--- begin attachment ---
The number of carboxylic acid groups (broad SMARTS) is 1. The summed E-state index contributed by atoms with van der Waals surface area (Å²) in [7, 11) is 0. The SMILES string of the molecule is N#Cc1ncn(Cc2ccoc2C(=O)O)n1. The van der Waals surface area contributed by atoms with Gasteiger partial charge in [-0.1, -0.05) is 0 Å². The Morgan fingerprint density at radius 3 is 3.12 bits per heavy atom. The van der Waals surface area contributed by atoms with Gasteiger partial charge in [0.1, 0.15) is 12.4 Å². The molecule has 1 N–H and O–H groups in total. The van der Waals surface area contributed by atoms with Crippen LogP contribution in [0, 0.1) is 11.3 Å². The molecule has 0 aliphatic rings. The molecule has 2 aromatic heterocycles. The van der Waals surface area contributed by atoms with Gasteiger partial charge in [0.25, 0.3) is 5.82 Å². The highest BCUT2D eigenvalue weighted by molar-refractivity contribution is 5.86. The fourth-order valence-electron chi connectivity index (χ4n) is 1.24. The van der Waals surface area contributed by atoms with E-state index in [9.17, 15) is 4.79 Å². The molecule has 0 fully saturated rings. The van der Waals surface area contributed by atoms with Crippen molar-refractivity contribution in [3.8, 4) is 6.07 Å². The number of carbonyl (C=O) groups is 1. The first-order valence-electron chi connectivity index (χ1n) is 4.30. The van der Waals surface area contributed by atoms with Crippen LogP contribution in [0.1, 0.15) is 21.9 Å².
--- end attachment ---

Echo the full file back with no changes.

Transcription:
The number of carboxylic acid groups (broad SMARTS) is 1. The summed E-state index contributed by atoms with van der Waals surface area (Å²) in [7, 11) is 0. The SMILES string of the molecule is N#Cc1ncn(Cc2ccoc2C(=O)O)n1. The van der Waals surface area contributed by atoms with Gasteiger partial charge in [-0.1, -0.05) is 0 Å². The Morgan fingerprint density at radius 3 is 3.12 bits per heavy atom. The van der Waals surface area contributed by atoms with Gasteiger partial charge in [0.1, 0.15) is 12.4 Å². The molecule has 1 N–H and O–H groups in total. The van der Waals surface area contributed by atoms with Crippen LogP contribution in [0, 0.1) is 11.3 Å². The molecule has 0 aliphatic rings. The molecule has 2 aromatic heterocycles. The van der Waals surface area contributed by atoms with Gasteiger partial charge in [0.25, 0.3) is 5.82 Å². The highest BCUT2D eigenvalue weighted by molar-refractivity contribution is 5.86. The fourth-order valence-electron chi connectivity index (χ4n) is 1.24. The van der Waals surface area contributed by atoms with E-state index in [9.17, 15) is 4.79 Å². The molecule has 0 fully saturated rings. The van der Waals surface area contributed by atoms with Crippen molar-refractivity contribution in [3.8, 4) is 6.07 Å². The number of carbonyl (C=O) groups is 1. The first-order valence-electron chi connectivity index (χ1n) is 4.30. The van der Waals surface area contributed by atoms with Crippen LogP contribution in [0.1, 0.15) is 21.9 Å².